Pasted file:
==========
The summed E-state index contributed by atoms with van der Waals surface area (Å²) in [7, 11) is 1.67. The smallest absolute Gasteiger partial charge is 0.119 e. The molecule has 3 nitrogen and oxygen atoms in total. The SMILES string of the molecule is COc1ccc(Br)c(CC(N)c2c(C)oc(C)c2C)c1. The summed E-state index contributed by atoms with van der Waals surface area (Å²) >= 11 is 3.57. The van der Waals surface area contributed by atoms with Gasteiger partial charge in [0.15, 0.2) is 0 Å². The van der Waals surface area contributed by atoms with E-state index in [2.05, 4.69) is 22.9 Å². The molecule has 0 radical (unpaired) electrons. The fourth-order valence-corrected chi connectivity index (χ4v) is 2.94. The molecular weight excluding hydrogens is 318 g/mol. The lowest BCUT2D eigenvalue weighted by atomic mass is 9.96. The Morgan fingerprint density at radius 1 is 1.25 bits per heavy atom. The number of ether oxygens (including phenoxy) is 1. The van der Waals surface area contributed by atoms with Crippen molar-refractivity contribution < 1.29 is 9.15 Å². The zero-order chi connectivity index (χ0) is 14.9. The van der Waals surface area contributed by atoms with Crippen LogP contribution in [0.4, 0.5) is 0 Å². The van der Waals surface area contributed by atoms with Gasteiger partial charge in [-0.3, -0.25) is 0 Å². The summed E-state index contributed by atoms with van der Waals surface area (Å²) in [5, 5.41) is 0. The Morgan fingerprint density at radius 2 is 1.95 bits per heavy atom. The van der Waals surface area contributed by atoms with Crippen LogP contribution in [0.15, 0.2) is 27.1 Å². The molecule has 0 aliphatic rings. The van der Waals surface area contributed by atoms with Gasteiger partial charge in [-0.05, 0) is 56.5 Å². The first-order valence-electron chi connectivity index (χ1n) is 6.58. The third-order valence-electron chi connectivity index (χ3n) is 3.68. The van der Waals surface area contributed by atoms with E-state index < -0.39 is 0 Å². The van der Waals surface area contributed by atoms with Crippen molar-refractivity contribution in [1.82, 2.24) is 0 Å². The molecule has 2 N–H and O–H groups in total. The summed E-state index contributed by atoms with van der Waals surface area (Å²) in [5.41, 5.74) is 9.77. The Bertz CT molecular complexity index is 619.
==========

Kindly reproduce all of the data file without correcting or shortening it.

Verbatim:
The summed E-state index contributed by atoms with van der Waals surface area (Å²) in [7, 11) is 1.67. The smallest absolute Gasteiger partial charge is 0.119 e. The molecule has 3 nitrogen and oxygen atoms in total. The SMILES string of the molecule is COc1ccc(Br)c(CC(N)c2c(C)oc(C)c2C)c1. The summed E-state index contributed by atoms with van der Waals surface area (Å²) >= 11 is 3.57. The van der Waals surface area contributed by atoms with Gasteiger partial charge in [0.15, 0.2) is 0 Å². The van der Waals surface area contributed by atoms with E-state index in [2.05, 4.69) is 22.9 Å². The molecule has 0 radical (unpaired) electrons. The fourth-order valence-corrected chi connectivity index (χ4v) is 2.94. The molecular weight excluding hydrogens is 318 g/mol. The lowest BCUT2D eigenvalue weighted by atomic mass is 9.96. The Morgan fingerprint density at radius 1 is 1.25 bits per heavy atom. The number of ether oxygens (including phenoxy) is 1. The van der Waals surface area contributed by atoms with Crippen molar-refractivity contribution < 1.29 is 9.15 Å². The zero-order chi connectivity index (χ0) is 14.9. The van der Waals surface area contributed by atoms with Crippen LogP contribution in [0.4, 0.5) is 0 Å². The van der Waals surface area contributed by atoms with Gasteiger partial charge in [-0.3, -0.25) is 0 Å². The summed E-state index contributed by atoms with van der Waals surface area (Å²) in [5, 5.41) is 0. The Morgan fingerprint density at radius 2 is 1.95 bits per heavy atom. The van der Waals surface area contributed by atoms with Crippen LogP contribution in [0.15, 0.2) is 27.1 Å². The molecule has 0 aliphatic rings. The van der Waals surface area contributed by atoms with Gasteiger partial charge in [-0.05, 0) is 56.5 Å². The first-order valence-electron chi connectivity index (χ1n) is 6.58. The third-order valence-electron chi connectivity index (χ3n) is 3.68. The van der Waals surface area contributed by atoms with E-state index < -0.39 is 0 Å². The van der Waals surface area contributed by atoms with Crippen molar-refractivity contribution in [1.82, 2.24) is 0 Å². The molecule has 2 N–H and O–H groups in total. The summed E-state index contributed by atoms with van der Waals surface area (Å²) in [5.41, 5.74) is 9.77. The Bertz CT molecular complexity index is 619.